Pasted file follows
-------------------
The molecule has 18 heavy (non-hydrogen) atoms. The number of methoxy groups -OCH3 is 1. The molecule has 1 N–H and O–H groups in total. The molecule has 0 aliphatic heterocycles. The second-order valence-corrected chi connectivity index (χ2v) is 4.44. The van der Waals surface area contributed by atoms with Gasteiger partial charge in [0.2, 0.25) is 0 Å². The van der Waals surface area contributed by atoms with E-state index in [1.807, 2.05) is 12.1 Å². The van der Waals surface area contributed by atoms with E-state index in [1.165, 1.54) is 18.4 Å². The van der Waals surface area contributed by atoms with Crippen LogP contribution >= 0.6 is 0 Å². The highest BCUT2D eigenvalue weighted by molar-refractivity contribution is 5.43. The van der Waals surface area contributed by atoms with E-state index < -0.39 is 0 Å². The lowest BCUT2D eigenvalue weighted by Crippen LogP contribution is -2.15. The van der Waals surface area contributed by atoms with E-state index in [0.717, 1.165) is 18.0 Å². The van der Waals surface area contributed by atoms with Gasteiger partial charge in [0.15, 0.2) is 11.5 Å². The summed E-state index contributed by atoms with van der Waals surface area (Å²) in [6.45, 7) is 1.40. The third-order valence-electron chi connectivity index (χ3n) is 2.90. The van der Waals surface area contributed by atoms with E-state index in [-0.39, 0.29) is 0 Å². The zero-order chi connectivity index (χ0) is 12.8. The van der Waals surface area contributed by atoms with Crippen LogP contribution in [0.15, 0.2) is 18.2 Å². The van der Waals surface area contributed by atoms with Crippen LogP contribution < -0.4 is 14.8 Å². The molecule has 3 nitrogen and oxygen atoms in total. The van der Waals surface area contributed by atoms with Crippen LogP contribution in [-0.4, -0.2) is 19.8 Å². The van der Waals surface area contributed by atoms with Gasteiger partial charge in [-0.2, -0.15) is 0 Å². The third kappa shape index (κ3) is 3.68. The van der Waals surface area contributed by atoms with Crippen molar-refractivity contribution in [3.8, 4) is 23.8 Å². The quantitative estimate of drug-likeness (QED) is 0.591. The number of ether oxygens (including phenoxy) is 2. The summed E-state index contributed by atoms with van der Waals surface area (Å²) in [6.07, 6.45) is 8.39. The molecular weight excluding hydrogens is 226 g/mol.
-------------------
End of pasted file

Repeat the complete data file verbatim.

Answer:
The molecule has 18 heavy (non-hydrogen) atoms. The number of methoxy groups -OCH3 is 1. The molecule has 1 N–H and O–H groups in total. The molecule has 0 aliphatic heterocycles. The second-order valence-corrected chi connectivity index (χ2v) is 4.44. The van der Waals surface area contributed by atoms with Gasteiger partial charge in [0.2, 0.25) is 0 Å². The van der Waals surface area contributed by atoms with E-state index in [1.807, 2.05) is 12.1 Å². The van der Waals surface area contributed by atoms with E-state index in [1.165, 1.54) is 18.4 Å². The van der Waals surface area contributed by atoms with Crippen LogP contribution >= 0.6 is 0 Å². The highest BCUT2D eigenvalue weighted by molar-refractivity contribution is 5.43. The van der Waals surface area contributed by atoms with E-state index < -0.39 is 0 Å². The lowest BCUT2D eigenvalue weighted by Crippen LogP contribution is -2.15. The van der Waals surface area contributed by atoms with E-state index in [0.717, 1.165) is 18.0 Å². The van der Waals surface area contributed by atoms with Gasteiger partial charge in [0.15, 0.2) is 11.5 Å². The summed E-state index contributed by atoms with van der Waals surface area (Å²) in [6.45, 7) is 1.40. The third-order valence-electron chi connectivity index (χ3n) is 2.90. The van der Waals surface area contributed by atoms with E-state index in [-0.39, 0.29) is 0 Å². The zero-order chi connectivity index (χ0) is 12.8. The van der Waals surface area contributed by atoms with Crippen LogP contribution in [0.15, 0.2) is 18.2 Å². The van der Waals surface area contributed by atoms with Crippen LogP contribution < -0.4 is 14.8 Å². The molecule has 3 nitrogen and oxygen atoms in total. The van der Waals surface area contributed by atoms with Crippen LogP contribution in [-0.4, -0.2) is 19.8 Å². The van der Waals surface area contributed by atoms with Gasteiger partial charge in [-0.2, -0.15) is 0 Å². The third kappa shape index (κ3) is 3.68. The van der Waals surface area contributed by atoms with Crippen molar-refractivity contribution in [3.8, 4) is 23.8 Å². The quantitative estimate of drug-likeness (QED) is 0.591. The number of ether oxygens (including phenoxy) is 2. The summed E-state index contributed by atoms with van der Waals surface area (Å²) in [6.07, 6.45) is 8.39. The molecular weight excluding hydrogens is 226 g/mol.